Lawyers, and their mischievous train of retainers, will have no employment. -- Physicians and their coadjutors, upon the restoration of the human body to its original nature, will, in the second generation at least, have no friendly disease for their support. -- Wine-merchants, distillers, brewers, vintners, dealers in spiritous liquors, cooks, (those dangerous instruments of luxury, disease and death) and butchers, &c. will all be turned a-drift, and be forced to seek for other means of subsistence. When we become, bona fide, Christians, the art and destructive practice of war would cease to be the bane of mankind, and the inoffensive brute creation; and a numerous race of able-bodied beings, who have hitherto been employed only to work our the perdition of the species, would contribute to their support and maintenance, by being employed in the cultivation of the lands of the state they belong to; a work they would most certainly prefer to the trade of spilling the blood of their fellow-creatures, they know not why, or in support of the tyranny and wanton ambition of others. (pp. 207-8)


Holwell's mission to "rescue the originally untainted manners, and religious worship of a very ancient people from gross misrepresentation" (1767 Dedication) was thus at the same time a mission to rescue Christianity and lead it back to the pure primitive truths as formulated in the Shastah. Holwell's third volume ends with his reform advice for Great Britain and Ireland and their "clergy of every denomination" (pp. 214ff.), his proposal for the abolition of the Athanasian and Nicene Creeds, and the correction of the Apostolic Creed (p. 221). While it remains unclear how mere "prison reforms" would affect God's eternal jurisdiction and the restoration of angels to their original home, the Shastah-based reforms proposed by Holwell would certainly ameliorate the situation on rehabilitation station earth in general and the British Isles in particular:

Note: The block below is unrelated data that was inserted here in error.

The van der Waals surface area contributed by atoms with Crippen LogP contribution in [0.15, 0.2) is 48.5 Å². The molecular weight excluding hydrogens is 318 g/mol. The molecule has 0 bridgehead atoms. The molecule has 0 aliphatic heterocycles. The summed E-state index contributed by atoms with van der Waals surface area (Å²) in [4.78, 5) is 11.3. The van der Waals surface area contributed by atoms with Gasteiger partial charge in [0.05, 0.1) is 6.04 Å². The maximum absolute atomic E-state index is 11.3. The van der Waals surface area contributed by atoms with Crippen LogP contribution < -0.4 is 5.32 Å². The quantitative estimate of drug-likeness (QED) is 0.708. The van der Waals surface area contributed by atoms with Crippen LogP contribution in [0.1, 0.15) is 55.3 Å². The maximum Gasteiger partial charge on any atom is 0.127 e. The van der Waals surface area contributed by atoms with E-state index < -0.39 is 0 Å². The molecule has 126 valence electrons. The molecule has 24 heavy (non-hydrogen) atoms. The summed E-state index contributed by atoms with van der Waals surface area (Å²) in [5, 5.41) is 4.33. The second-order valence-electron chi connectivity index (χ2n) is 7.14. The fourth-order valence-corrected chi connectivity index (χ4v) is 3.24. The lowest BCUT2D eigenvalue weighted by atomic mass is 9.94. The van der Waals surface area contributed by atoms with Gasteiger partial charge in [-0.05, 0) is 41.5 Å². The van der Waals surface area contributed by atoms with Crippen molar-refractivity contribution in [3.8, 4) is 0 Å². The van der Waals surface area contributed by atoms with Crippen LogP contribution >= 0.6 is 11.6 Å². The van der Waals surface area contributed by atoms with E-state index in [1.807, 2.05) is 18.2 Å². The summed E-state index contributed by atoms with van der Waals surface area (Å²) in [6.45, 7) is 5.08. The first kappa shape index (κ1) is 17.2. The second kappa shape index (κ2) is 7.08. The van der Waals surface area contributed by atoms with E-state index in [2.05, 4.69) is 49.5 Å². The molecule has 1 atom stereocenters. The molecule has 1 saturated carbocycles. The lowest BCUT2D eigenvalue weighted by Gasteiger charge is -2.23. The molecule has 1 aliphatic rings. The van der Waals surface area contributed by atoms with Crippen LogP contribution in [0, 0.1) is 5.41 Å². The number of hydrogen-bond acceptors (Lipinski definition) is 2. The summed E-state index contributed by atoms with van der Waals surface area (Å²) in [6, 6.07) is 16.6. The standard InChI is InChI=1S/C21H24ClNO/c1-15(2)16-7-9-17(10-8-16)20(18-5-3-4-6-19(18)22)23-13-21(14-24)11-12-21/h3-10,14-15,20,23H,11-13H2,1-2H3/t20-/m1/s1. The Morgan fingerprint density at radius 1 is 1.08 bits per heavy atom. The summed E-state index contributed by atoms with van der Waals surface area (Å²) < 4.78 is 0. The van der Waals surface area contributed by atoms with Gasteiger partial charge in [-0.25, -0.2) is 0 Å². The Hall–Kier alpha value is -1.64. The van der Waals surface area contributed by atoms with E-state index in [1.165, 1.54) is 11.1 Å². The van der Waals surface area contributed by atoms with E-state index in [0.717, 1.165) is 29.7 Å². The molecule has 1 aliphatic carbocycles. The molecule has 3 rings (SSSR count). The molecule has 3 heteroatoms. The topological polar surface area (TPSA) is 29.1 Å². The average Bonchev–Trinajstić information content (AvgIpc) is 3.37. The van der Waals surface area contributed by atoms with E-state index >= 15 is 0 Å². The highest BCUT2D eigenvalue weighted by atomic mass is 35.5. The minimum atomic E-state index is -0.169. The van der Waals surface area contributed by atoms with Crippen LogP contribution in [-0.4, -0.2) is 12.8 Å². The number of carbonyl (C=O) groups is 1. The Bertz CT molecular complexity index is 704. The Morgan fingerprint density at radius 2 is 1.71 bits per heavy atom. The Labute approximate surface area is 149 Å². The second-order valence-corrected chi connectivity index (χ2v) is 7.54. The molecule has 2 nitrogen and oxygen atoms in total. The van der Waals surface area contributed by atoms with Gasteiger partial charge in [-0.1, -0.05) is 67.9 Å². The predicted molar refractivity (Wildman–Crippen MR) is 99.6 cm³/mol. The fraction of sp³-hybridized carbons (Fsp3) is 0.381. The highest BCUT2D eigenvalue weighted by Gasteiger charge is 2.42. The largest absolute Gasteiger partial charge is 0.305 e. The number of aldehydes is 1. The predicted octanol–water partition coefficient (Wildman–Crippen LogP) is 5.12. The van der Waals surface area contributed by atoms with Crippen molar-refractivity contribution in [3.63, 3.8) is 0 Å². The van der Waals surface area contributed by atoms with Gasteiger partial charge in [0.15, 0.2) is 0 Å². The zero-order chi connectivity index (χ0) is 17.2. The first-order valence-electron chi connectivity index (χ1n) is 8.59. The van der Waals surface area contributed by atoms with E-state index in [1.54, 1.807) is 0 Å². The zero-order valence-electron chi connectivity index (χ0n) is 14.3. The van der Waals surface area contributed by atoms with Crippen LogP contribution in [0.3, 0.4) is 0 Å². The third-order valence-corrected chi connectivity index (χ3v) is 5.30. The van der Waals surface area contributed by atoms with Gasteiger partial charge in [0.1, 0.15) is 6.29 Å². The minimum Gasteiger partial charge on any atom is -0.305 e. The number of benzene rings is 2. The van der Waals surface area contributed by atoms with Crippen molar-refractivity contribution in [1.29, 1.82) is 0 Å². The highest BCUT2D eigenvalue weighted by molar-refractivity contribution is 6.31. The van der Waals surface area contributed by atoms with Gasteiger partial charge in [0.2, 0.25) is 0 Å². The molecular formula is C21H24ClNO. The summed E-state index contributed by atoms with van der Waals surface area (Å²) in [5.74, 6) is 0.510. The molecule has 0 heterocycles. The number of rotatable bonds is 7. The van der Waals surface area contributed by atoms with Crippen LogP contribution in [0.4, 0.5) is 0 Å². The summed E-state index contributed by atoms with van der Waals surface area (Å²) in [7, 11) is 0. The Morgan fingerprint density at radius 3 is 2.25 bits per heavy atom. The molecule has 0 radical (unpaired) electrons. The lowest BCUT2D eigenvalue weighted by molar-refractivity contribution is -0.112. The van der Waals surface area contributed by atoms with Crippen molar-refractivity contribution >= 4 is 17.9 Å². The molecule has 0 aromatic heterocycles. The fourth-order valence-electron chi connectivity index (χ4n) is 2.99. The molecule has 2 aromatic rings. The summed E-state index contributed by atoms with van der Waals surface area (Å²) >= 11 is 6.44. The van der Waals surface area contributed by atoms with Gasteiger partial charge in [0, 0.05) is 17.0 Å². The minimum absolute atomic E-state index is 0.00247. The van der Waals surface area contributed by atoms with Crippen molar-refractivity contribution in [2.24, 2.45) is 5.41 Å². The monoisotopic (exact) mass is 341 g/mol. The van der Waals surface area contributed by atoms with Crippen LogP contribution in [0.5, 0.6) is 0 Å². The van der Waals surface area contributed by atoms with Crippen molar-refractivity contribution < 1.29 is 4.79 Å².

On the whole, we should become a new people: by quick gradations the pure spirit of Christ's doctrines would take root in our hearts; power would no longer constitute the rule of justice; the primitive truths and the primitive age would be restored; mankind, who has from that period hitherto been, by nature, principle, and practice, very devils, would revert to a perfect sense of their original dignity and angelic source, and no longer disgrace it; all jarring sects would be reconciled; peace and harmony would return to the earth; an effectual stop would be put to the carnage of man and brute; and all united, would produce a sure and happy transmigration to eternity. -- GREAT BRITAIN AND IRELAND would blaze out as the torch of righteousness to all the world; her nations would prosper; her people be happy; their pious flame would be caught by their neighboring states, and from thence be spread over the face of the whole earth; and THE KINGDOM OF SATAN WOULD BE NO MORE .(pp. 222-23)


Fifteen years after the publication of the third volume of his Interesting events, Holwell gave his dwindling readership some additional advice. Although he had in his Shastah carefully formulated that God "governs creation only by a general providence resulting from first determined and fixed principles" (Holwell 1767:2.31) and had thus excluded any teaching of particular providence from the oldest divine revelation, there were still stubborn people who held this stupid opinion.

The Shastah Eclipsed by Hymns